No matter the style of yoga you were trained in, odds are likely that you were taught a basic way to sequence your class. While those first sequences are wonderful for getting your feet wet at the front of the studio, often they lack some essential knowledge about how to plan your class so that you feel good about what you’re teaching and your students walk away feeling that yoga bliss they are seeking.

Set Your Intention

What is the intention you want for this class? Do you want to provide something grounded, calming, energizing? Figure out what your intention is and your class planning will become a whole lot easier.

Choose A Theme

A theme will help inform the poses you pick for your class. Not only that, your theme can trickle down across the music you play and even the verbiage you use in class. Choosing a theme can be tough, but there are a few ways to go about finding one.
  • Choose something based around the time of year
  • Hone in on the social climate and find a neutral message like kindness, compassion, caring, etc.
  • Chose a natural event, like the full moon or new moon
  • Select a feeling as your theme

Consider The Demographics of Your Class

It is incredibly important to teach to those that show up. If you only teach advanced postures, but you have a room full of beginners, it will be unlikely to work for the majority of people in the class. Think about the average student that attends your class and then design your sequence with that specific skill level in mind.

Think About The Time of Day

The time of day you teach is an important factor to consider. Morning classes will be better served with a more vigorous and warming practice, while evening classes can lend themselves to slower flows and more restorative practices.

Find a Piece of Inspiration

Whether you find a quote, short story or vivid imagery, adding an element of inspiration that is in line with your intention and them will leave students with something to digest. This will allow students a point of focus and something to take away from their practice with them.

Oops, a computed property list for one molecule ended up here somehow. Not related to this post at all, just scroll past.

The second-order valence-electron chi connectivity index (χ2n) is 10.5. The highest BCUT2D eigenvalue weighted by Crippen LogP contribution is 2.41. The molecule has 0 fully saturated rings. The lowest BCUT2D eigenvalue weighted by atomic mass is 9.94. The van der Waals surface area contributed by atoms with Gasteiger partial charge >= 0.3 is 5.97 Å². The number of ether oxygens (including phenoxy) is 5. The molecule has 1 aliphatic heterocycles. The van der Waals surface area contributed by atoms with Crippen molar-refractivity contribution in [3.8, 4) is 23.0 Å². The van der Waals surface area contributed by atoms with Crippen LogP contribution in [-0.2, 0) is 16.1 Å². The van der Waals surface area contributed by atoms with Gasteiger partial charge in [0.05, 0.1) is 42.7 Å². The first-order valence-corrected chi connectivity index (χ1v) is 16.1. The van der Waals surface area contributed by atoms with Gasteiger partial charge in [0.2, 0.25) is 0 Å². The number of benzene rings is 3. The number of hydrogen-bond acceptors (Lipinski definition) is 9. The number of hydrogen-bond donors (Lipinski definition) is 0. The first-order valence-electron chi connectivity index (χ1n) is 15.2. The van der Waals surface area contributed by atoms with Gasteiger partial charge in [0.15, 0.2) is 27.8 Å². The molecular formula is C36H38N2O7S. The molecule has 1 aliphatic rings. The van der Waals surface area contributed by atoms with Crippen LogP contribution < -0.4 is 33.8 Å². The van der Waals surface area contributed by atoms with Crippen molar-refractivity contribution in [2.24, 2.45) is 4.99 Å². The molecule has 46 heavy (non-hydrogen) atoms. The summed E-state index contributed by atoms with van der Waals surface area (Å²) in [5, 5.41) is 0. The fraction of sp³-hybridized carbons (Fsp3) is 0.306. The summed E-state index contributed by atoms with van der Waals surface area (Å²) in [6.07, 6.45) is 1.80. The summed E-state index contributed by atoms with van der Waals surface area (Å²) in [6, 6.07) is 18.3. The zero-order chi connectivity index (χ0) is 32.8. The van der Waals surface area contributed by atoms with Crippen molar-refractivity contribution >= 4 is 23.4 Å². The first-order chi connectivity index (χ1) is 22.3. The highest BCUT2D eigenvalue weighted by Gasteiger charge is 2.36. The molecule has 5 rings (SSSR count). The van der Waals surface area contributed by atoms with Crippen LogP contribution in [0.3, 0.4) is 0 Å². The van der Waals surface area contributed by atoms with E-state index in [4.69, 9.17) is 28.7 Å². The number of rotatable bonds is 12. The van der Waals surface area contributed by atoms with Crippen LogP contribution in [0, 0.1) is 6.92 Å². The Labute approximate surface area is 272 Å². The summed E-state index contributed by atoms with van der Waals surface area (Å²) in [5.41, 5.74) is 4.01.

Choose Your Postures

Whether you are working towards a particular posture or simply guiding students through a full body stretch, the poses you choose should complement each other. For example; If you are working towards a deep backbend, choose postures that warm up the supporting areas as well as counter postures that will help to provide release after the back bend. In choosing postures you should ensure that each class you design allows for a proper warm up and that postures are done in an order that compliments the ones done prior to and after the pose, you are teaching. Be sure to allow for ample cooldown periods at the end of every practice so that students can comfortably make their way through savasana.

Find a Balance Between Static and Dynamic Poses

Utilizing dynamic movements like the Sun Salutations is great, but if you only stick with dynamic style poses you run the risk of burning your students out! That is why it is best to design a practice with a proper balance between static and dynamic poses.

Allow For Moments of Rest

Always account for resting postures between more vigorous series. Offering a child’s pose or a happy baby pose after a difficult sequence will allow students the chance to rest and come back to their breath. These moments of rest also make a great time to insert your inspirational quote or imagery to call them back to their mat.

Add In Elements of Complexity

No matter the style of yoga you teach, the elements of pranayama, mantra, mudra, and affirmation can layer in an element of complexity that is not always offered in asana focused practices. These things should be in line with your theme and intention, but should also give students insight into the broader realm of yoga. You can also add in complexity by offering enhancements to postures you are instructing. This way people of all levels will have an offering in your class. For example, as you queue people into a simple twist, encourage those that feel they can maneuver further to take a bind with their twist.

Try The Sequence For Yourself

Yoga teachers are the ultimate yoga student, which is why you should try your sequences out for yourself. In moving through your sequence, you will be able to see what works and what might need some adjusting. Keep in mind that planning a yoga class can be a little difficult at first. Once you realize you can follow a few simple steps you will be creating smart, functional, and fun classes every time!